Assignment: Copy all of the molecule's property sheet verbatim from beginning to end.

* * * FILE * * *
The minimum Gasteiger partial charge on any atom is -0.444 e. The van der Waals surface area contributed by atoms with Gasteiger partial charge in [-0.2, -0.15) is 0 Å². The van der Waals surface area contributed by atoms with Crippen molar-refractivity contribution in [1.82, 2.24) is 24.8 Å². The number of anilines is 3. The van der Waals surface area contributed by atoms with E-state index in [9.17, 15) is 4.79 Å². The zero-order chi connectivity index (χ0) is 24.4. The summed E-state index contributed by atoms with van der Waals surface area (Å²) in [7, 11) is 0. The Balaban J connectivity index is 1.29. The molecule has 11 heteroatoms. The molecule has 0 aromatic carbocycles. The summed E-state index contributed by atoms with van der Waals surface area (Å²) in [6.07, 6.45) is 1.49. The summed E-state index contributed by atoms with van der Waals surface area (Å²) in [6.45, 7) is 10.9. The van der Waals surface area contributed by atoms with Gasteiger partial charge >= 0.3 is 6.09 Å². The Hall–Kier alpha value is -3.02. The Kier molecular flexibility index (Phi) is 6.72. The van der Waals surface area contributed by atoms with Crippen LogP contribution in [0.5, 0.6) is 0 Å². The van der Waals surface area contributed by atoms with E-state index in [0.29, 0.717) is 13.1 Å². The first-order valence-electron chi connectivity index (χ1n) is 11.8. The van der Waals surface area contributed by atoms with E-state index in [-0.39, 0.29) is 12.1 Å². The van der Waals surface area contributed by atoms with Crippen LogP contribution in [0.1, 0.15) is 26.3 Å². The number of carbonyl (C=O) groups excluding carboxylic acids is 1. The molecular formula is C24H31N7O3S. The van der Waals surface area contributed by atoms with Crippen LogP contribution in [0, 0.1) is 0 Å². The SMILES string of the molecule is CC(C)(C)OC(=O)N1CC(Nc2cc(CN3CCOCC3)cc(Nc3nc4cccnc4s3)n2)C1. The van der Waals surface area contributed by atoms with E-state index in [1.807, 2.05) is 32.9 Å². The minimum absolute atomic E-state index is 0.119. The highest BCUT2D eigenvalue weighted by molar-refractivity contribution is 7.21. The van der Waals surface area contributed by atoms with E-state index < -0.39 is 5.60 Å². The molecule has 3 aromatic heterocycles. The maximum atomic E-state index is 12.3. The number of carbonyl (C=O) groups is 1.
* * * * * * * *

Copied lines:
The minimum Gasteiger partial charge on any atom is -0.444 e. The van der Waals surface area contributed by atoms with Gasteiger partial charge in [-0.2, -0.15) is 0 Å². The van der Waals surface area contributed by atoms with Crippen molar-refractivity contribution in [1.82, 2.24) is 24.8 Å². The number of anilines is 3. The van der Waals surface area contributed by atoms with E-state index in [9.17, 15) is 4.79 Å². The zero-order chi connectivity index (χ0) is 24.4. The summed E-state index contributed by atoms with van der Waals surface area (Å²) in [7, 11) is 0. The Balaban J connectivity index is 1.29. The molecule has 11 heteroatoms. The molecule has 0 aromatic carbocycles. The summed E-state index contributed by atoms with van der Waals surface area (Å²) in [6.07, 6.45) is 1.49. The summed E-state index contributed by atoms with van der Waals surface area (Å²) in [6.45, 7) is 10.9. The van der Waals surface area contributed by atoms with Gasteiger partial charge >= 0.3 is 6.09 Å². The Hall–Kier alpha value is -3.02. The Kier molecular flexibility index (Phi) is 6.72. The van der Waals surface area contributed by atoms with Crippen LogP contribution in [0.5, 0.6) is 0 Å². The van der Waals surface area contributed by atoms with E-state index in [0.29, 0.717) is 13.1 Å². The first-order valence-electron chi connectivity index (χ1n) is 11.8. The van der Waals surface area contributed by atoms with E-state index in [-0.39, 0.29) is 12.1 Å². The van der Waals surface area contributed by atoms with Crippen LogP contribution in [0.1, 0.15) is 26.3 Å². The number of carbonyl (C=O) groups excluding carboxylic acids is 1. The molecular formula is C24H31N7O3S. The van der Waals surface area contributed by atoms with Crippen LogP contribution in [0, 0.1) is 0 Å². The SMILES string of the molecule is CC(C)(C)OC(=O)N1CC(Nc2cc(CN3CCOCC3)cc(Nc3nc4cccnc4s3)n2)C1. The van der Waals surface area contributed by atoms with E-state index in [1.807, 2.05) is 32.9 Å². The minimum absolute atomic E-state index is 0.119. The highest BCUT2D eigenvalue weighted by molar-refractivity contribution is 7.21. The van der Waals surface area contributed by atoms with E-state index < -0.39 is 5.60 Å². The molecule has 3 aromatic heterocycles. The maximum atomic E-state index is 12.3. The number of carbonyl (C=O) groups is 1.